DeriveCachedResponse 330 is called by an AFPA handler 132 via the handler mapping 142 and is passed via parameters the unprocessed data from the TCP stack. Thus, DeriveCachedResponse is called when a TCP packet arrives from the remote host. The programmer implements DeriveCachedResponse to parse this packet and extract a request from it. The parsed request is referred to as the request ID and is used to look up a response in cache 136. For example, a request ID for an HTTP request would be a file name. DeriveCachedResponse uses the request ID to look up the response (file) in the cache 136. If the response is in the cache, DeriveCachedResponse indicates this via a return code. The caller (an AFPA handler in 132) sends the response to the remote client as instructed by the return code from DeriveCachedResponse. In addition to parsing raw request data and determining if a response is cached, DeriveCachedResponse uses the raw packet it is passed to determine if enough data has been sent to constitute a complete request.
If the response is not in cache 136, DeriveCachedResponse indicates one of three possible actions that are to be taken by the caller (an AFPA handler in 132). Again, these actions are specified via a return code from DeriveCachedResponse. Three possible actions are: 1) Execute DeriveUncachedResponse 332, 2) Execute DeriveRemoteResponse 334, and 3) defer 336 to user space component 160.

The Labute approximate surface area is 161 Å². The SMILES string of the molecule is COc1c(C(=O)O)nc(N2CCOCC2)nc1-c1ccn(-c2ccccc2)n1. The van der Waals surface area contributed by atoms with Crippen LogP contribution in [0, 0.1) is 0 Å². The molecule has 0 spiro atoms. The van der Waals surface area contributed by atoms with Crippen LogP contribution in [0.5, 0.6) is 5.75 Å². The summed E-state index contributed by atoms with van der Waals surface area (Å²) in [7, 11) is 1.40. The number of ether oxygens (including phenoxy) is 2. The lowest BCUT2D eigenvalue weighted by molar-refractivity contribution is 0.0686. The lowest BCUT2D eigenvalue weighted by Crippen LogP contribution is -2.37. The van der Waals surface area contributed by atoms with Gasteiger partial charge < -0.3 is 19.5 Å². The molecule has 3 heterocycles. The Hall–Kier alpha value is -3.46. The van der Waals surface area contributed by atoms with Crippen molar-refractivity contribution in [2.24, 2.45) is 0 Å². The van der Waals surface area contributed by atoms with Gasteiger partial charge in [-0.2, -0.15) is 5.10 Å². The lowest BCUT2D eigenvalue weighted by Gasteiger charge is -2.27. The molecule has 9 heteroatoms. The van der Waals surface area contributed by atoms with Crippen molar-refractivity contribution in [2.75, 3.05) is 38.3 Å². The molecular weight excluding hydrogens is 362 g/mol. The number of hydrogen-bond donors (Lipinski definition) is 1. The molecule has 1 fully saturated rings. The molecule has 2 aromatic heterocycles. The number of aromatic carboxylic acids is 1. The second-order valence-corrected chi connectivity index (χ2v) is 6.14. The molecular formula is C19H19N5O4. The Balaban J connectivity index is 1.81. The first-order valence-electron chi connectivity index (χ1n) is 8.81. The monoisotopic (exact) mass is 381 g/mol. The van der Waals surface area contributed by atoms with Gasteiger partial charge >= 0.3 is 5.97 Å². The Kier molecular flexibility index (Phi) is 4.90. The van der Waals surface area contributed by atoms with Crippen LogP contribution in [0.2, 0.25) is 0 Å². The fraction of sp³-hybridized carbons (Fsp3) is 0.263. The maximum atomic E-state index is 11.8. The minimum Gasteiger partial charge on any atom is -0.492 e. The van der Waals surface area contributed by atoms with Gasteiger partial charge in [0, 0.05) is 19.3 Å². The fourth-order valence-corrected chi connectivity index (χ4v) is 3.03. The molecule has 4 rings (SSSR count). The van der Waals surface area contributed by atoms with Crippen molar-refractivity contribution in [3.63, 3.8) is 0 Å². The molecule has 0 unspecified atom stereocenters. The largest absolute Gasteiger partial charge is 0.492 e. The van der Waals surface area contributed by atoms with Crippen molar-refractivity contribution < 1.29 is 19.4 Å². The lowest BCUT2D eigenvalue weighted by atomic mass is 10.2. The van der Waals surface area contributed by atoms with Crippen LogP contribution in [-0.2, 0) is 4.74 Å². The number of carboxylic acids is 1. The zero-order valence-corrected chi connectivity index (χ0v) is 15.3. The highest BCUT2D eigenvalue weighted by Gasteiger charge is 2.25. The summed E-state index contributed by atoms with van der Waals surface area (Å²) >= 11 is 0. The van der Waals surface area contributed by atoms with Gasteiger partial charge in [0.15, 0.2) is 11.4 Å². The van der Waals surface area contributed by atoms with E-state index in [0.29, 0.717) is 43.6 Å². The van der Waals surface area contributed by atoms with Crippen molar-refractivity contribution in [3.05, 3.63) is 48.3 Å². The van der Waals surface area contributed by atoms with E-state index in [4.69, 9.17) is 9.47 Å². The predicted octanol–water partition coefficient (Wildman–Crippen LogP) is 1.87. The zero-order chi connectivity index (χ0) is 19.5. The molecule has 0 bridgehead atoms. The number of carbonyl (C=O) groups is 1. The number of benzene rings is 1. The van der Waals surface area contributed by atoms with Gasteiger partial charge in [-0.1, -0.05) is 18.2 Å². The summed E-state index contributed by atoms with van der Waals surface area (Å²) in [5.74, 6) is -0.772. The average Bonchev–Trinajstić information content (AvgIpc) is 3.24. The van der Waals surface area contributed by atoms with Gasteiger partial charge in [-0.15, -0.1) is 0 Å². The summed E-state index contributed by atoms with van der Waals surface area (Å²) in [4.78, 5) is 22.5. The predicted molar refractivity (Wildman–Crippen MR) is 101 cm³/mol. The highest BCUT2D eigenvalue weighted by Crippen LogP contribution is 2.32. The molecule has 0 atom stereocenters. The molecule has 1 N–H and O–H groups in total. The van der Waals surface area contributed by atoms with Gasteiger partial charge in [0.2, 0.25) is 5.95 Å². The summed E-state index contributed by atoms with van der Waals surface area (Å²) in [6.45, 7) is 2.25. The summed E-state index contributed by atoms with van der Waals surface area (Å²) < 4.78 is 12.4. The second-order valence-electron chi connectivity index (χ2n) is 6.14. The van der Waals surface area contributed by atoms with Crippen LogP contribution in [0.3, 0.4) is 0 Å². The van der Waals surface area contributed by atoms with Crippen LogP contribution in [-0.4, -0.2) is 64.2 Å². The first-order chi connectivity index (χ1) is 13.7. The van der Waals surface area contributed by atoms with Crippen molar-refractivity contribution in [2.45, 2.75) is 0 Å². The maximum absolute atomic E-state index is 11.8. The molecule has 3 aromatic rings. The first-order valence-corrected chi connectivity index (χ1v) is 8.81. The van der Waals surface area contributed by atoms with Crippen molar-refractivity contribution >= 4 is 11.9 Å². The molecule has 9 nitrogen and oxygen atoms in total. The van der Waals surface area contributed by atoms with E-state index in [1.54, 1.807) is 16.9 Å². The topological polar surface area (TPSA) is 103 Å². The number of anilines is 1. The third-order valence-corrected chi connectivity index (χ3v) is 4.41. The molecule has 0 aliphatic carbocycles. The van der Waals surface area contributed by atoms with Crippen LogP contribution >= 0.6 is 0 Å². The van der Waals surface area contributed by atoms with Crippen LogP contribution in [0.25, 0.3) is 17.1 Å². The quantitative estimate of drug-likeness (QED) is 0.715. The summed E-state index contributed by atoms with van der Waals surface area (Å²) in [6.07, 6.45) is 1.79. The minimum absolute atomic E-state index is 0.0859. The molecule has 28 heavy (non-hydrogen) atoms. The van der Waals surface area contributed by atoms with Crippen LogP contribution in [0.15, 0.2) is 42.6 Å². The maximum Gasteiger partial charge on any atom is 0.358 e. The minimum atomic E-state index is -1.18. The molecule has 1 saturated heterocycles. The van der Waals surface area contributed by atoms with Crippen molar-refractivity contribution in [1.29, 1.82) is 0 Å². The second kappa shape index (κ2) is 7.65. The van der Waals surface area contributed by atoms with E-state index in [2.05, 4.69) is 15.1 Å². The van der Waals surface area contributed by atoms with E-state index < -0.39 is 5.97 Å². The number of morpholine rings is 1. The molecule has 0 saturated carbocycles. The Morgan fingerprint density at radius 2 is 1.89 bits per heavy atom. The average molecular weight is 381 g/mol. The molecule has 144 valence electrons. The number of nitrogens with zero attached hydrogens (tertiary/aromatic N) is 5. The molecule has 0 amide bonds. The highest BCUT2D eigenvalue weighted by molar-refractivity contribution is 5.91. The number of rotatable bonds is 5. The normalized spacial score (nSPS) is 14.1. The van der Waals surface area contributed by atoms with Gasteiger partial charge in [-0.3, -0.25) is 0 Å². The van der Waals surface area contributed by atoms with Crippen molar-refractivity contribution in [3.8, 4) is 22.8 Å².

If execute DeriveUncachedResponse 332, is specified by DeriveCachedResponse the extension's DeriveUncachedResponse function is called and passed the request. DeriveCachedResponse does not call DeriveUncachedResponse directly because DeriveCachedResponse is typically in a restricted interrupt context. On Windows NT DeriveCachedResponse executes at "dispatch" level. Because file I/O cannot occur at "dispatch" level on NT, it is necessary to derive file responses at a different interrupt level. Separating the call to DeriveCachedResponse from the call to DeriveUncachedResponse permits the AFPA runtime to queue the request such that threads in a different interrupt level can execute DeriveUncachedResponse. These same interrupt requirements can be found on UNIX operating systems as well. This control flow is illustrated in item 850 (discussed below). Once executed, DeriveUncachedResponse performs the necessary I/O to derive a response. For an HTTP server, this means opening a file handle, updating the cache 136, and returning to the caller indicating that the newly derived response should be sent to the remote client. Thus, the response is now in cache 136 and may be serviced by DeriveCachedResponse without calling DerivingUncached response in the future.